The sentencing last week of the man who orchestrated the “Varsity Blues” scheme was a striking reminder of the deep inequities of college admissions. Unfortunately, despite all of the media attention generated by the scandal, and the high-profile prosecutions, little has been done to address the root of the problem.
Wealthy families still invest in SAT prep courses, essay-writing help, and college consultants to give their kids a leg up. Of course, they can also cover the full ride of college tuition, room and board. Many colleges will still give preference to legacy applicants or to the children of big donors. These parents are, unlike the “Varsity Blues” parents, playing by the rules – and they are still the beneficiaries of a horribly broken system.
For low-income students and their families, the college admissions game seems stacked against them. By age 24, 58% of young people from high income families have attained a Bachelor’s degree. For young people from low-income families, just 11% have completed their Bachelor’s by that age. Fixing this disparity is key to closing the racial wealth gap: New York City residents with a Bachelor’s degree earn twice as much as those with only a high school diploma.
Money remains the biggest obstacle to college; it’s also among the easiest for wealthy New Yorkers to address. Research shows that establishing a college savings fund – even a small one – makes a huge difference in a child’s college prospects. A child with just a few hundred dollars in a college savings account is three times more likely to go to college, and four times more likely to graduate, than a child without an account.
As New Yorkers, we have great opportunities to leverage our privilege, not for personal gain, but to work to fix this broken system.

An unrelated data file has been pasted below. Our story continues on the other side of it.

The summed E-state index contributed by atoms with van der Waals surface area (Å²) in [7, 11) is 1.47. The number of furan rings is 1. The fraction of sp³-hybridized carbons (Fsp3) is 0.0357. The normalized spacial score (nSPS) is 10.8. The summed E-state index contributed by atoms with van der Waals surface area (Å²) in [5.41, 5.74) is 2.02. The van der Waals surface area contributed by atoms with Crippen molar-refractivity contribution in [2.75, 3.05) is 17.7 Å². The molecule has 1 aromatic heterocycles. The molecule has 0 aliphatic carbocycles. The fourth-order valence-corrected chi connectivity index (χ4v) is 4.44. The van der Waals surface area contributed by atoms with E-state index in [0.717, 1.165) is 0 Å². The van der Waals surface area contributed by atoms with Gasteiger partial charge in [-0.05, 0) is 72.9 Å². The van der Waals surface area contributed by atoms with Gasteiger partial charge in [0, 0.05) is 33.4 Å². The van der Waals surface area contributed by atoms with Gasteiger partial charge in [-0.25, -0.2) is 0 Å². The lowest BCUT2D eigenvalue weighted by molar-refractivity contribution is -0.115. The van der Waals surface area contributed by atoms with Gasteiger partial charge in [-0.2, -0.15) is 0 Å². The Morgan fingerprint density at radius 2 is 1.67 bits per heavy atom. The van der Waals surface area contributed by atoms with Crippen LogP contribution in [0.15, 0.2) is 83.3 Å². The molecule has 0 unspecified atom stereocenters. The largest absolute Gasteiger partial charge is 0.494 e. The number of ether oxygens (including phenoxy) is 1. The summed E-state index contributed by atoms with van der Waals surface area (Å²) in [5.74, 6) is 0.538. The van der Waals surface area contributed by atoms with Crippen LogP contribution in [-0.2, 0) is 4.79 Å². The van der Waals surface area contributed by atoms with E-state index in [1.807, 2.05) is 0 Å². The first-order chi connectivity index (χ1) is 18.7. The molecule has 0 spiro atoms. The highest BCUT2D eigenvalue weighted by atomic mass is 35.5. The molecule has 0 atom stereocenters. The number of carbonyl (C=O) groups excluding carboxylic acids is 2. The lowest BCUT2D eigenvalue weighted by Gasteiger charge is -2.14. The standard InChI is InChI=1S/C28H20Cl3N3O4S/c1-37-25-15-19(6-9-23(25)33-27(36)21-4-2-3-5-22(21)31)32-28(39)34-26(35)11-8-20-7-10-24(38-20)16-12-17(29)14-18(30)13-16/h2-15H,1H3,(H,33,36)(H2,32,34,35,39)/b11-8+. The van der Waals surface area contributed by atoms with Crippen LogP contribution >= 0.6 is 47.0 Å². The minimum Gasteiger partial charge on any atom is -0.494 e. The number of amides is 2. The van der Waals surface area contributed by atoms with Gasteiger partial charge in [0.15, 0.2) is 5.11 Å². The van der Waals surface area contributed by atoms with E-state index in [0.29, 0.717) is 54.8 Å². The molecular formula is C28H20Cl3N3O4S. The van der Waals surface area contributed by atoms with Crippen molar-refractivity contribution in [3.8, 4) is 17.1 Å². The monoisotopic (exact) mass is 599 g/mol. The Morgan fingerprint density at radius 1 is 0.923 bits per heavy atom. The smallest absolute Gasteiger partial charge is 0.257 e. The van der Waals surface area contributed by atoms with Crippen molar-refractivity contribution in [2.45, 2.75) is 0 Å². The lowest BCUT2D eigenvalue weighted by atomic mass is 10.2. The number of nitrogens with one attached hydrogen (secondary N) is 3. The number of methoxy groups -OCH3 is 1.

In 2019, right after the scandal broke, my family and a few friends committed to investing $5,000 a year, during the years our kids were in college, to confront racial inequity in higher education. We co-created with the Brooklyn Community Foundation the College Opportunity Fund, a donor-advised fund to support carefully vetted organizations like NYC Kids RISE, which provides families, schools, and communities with ways to work together to save for college.
Last month, Brooklyn Community Foundation mobilized the College Opportunity Fund and other Donor Advised Funds to supplement a grant from Bloomberg Philanthropies’ Greenwood Initiative to NYC Kids RISE. We were able to provide 1,200 first-graders in Brooklyn with $1,000 each in their NYC Scholarship Accounts.
The $1.2 million investment went to children in School District 18 in East Flatbush and Canarsie, where 86% of students are Black—the greatest percentage of Black students of any school district in the city. According to the Center for an Urban Future, only 26.6% of Black New Yorkers have attained a bachelor’s degree.
Community-driven programs that help equal the playing field and invest in building generational wealth and opportunity in communities of color are an excellent way for privileged families, like my own, to confront the college admissions problem head on. We may not be able to fix the system overnight, but we can start pushing it in a more equitable direction. And even better, we are making a huge investment in the children, and future, of New York City.
Lisa Cowan is Vice President at the Robert Sterling Clark Foundation.